The levels of IgG antibodies against SARS-CoV-2 remain stable, or even increase, seven months after infection, according to a study of healthcare workers published in the journal Nature Communications on Friday.
The researchers from the Barcelona Institute for Global Health (ISGlobal) in Spain also suggest that pre-existing antibodies against common cold coronaviruses could protect from COVID-19.
They noted that in order to predict the pandemic's evolution and develop effective strategies, it is critical to better understand the dynamics and duration of immunity to SARS-CoV-2.
The researchers followed a group of healthcare workers from the beginning of the pandemic in order to evaluate the levels of antibodies against different SARS-CoV-2 antigens over time.
"This is the first study that evaluates antibodies to such a large panel of SARS-CoV-2 antibodies over 7 months," said ISGlobal researcher Carlota Dobano, who led the study.
The team analysed blood samples from 578 participants, taken at four different timepoints between March and October 2020.
They measured the level and type of IgA, IgM or IgG antibodies to six different SARS-CoV-2 antigens as well as the presence of antibodies against the four coronaviruses that cause common colds in humans.
The researchers also analysed the neutralising activity of antibodies in collaboration with researchers at the University of Barcelona.
The results show that the majority of infections among healthcare workers occurred during the first pandemic wave.
With the exception of IgM and IgG antibodies against the nucleocapsid (N), the rest of IgG antibodies remained stable over time, confirming results from other recent studies.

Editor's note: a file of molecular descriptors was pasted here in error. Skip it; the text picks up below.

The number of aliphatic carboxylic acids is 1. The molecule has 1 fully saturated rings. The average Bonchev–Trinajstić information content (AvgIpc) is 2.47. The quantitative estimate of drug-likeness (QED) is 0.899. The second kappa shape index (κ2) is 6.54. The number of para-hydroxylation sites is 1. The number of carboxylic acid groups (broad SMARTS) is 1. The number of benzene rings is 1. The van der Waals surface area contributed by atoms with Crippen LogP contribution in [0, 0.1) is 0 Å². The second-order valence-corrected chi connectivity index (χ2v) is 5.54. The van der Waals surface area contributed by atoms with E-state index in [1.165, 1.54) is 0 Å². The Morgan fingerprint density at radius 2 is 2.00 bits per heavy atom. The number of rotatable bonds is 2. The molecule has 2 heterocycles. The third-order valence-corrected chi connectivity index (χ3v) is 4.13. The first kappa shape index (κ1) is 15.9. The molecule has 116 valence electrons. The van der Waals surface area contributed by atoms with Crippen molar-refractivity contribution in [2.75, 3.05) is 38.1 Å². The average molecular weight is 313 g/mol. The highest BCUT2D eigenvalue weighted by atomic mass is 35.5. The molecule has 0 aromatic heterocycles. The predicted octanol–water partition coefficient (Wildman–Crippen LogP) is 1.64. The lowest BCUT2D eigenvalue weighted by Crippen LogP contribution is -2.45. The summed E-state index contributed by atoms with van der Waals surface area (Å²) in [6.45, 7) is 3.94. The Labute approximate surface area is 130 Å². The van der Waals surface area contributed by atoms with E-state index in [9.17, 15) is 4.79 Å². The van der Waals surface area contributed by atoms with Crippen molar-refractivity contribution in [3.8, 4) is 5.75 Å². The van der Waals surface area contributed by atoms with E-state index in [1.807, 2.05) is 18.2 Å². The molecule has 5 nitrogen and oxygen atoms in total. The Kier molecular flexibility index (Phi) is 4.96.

Immunoglobulin G (IgG), the most abundant type of antibody, is found in all body fluids. These antibodies are produced in the later stages of an infection and see the body through recovery.
"Rather surprisingly, we even saw an increase of IgG anti-spike antibodies in 75 per cent of the participants from month five onwards, without any evidence of re-exposure to the virus," said Gemma Moncunill, senior co-author of the study.
No reinfections were observed in the cohort, the researchers said.
The study also suggests that the antibodies against human cold coronaviruses (HCoV) could confer cross-protection against COVID-19 infection.
People who were infected by SARS-CoV-2 had lower levels of HCoV antibodies, according to the researchers. Also, asymptomatic individuals had higher levels of anti-HCoV IgG and IgA than those with symptomatic infections, they said.
"Although cross-protection by pre-existing immunity to common cold coronaviruses remains to be confirmed, this could help explain the big differences in susceptibility to the disease within the population," Carlota Dobano added.
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